Fiscal Gaps in Indian Cities: The cases of Bengaluru and Mumbai

PhD Student: Sukanya Bhaumik

Tutor: Prof. Kala S. Sridhar

Bangaluru (India) Centre for Research in Urban Affairs
Institute for Social and Economic Change



Indian municipal bodies are amongst the weakest in the world in terms of access to resources, revenue-raising ability and financial autonomy. The ratio of municipal revenues to gross domestic product (GDP) at factor cost in India was estimated at 1.03 per cent for 2014-15, compared to South Africa (6.0 per cent) and Brazil (7.4 per cent). Not only is the country’s municipal sector small compared to international benchmarks, but municipal bodies in India have been subject to significant erosion in their fiscal autonomy over time.  In 2014-15 the municipal tax-GDP ratio stood at 0.33 per cent as against the combined ratio (central plus state) tax-GDP ratio of 17 per cent.

The precarious state of municipal finance in India is a matter of concern, because as cities drive growth and productive employment, they also generate public finances for socio-economic development In 2015, urban areas with 31 per cent of the population contributed to 62 to 63 per cent of India’s GDP. This contribution will rise to about 75 per cent by 2021. However, cities will not be able to perform their fundamental role as engines of economic growth and structural transformation unless their municipal finances are strengthened.

Indian municipal bodies are in many ways stuck in a state of low output due to high expenditure needs and low revenue capacities. The high expenditure needs in cities is due to increased functional responsibilities, huge demand and high cost of service provisioning. Low tax base, poor collection efficiency, low fiscal autonomy etc. are the reasons for the low revenue-raising capacities. The gap between the two (expenditure needs and revenue capacity) is defined as fiscal gap, which is the key reason for the poor quality of services across municipal bodies in India.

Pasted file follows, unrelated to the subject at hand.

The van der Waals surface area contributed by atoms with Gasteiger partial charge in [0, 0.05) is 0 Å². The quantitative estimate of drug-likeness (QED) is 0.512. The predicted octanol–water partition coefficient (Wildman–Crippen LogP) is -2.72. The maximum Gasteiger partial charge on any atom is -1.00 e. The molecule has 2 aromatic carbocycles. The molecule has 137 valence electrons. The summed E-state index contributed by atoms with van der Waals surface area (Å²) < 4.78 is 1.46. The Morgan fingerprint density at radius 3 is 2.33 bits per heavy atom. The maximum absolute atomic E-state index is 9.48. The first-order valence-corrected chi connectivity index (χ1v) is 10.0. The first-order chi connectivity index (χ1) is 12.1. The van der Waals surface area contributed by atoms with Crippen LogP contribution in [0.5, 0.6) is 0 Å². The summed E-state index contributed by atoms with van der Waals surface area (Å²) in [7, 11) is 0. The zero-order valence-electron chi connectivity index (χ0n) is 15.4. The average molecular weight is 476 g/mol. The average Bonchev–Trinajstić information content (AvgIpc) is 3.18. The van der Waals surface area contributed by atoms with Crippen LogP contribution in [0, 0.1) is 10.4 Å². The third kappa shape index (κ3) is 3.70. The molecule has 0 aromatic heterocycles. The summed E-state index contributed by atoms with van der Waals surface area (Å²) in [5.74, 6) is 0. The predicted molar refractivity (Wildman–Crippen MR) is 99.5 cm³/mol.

There are several endogenous and exogenous factors that are the causes of the fiscal gaps in Indian cities, this paper will examine each of these factors. The expenditure need of cities depends on the services that are provided by the local government and the costs associated to provide these services. This research attempts to assess the expenditure needs of the two Indian cities of Bangalore and Mumbai as both these cities have distinct functional responsibilities and economic specializations. The expenditure needs will be assessed using two approaches: Unit Cost Method and Regression model approach.

Revenue capacities of municipal bodies are defined by what the body is capable of raising as opposed to what it is actually raising. It is determined by ‘income from own source revenue (OSR)’, most importantly it includes the potential income from all untapped sources. This paper assesses the revenue capacity of the municipal bodies of Bangalore and Mumbai, theBBMP (Bruhut Bengaluru Mahanagara Palike) and MCGM (Municipal Corporation of Greater Mumbai) from property taxes (ward-wise), advertisement tax and other charges (for multiple services). The thesis will assess the current income, collection efficiency for each of these sources and make simulations of BBMP and MCGM’s income potential.

Finally, the thesis will document best practices and make policy recommendations for BBMP and MCGM to narrow the existing fiscal gaps.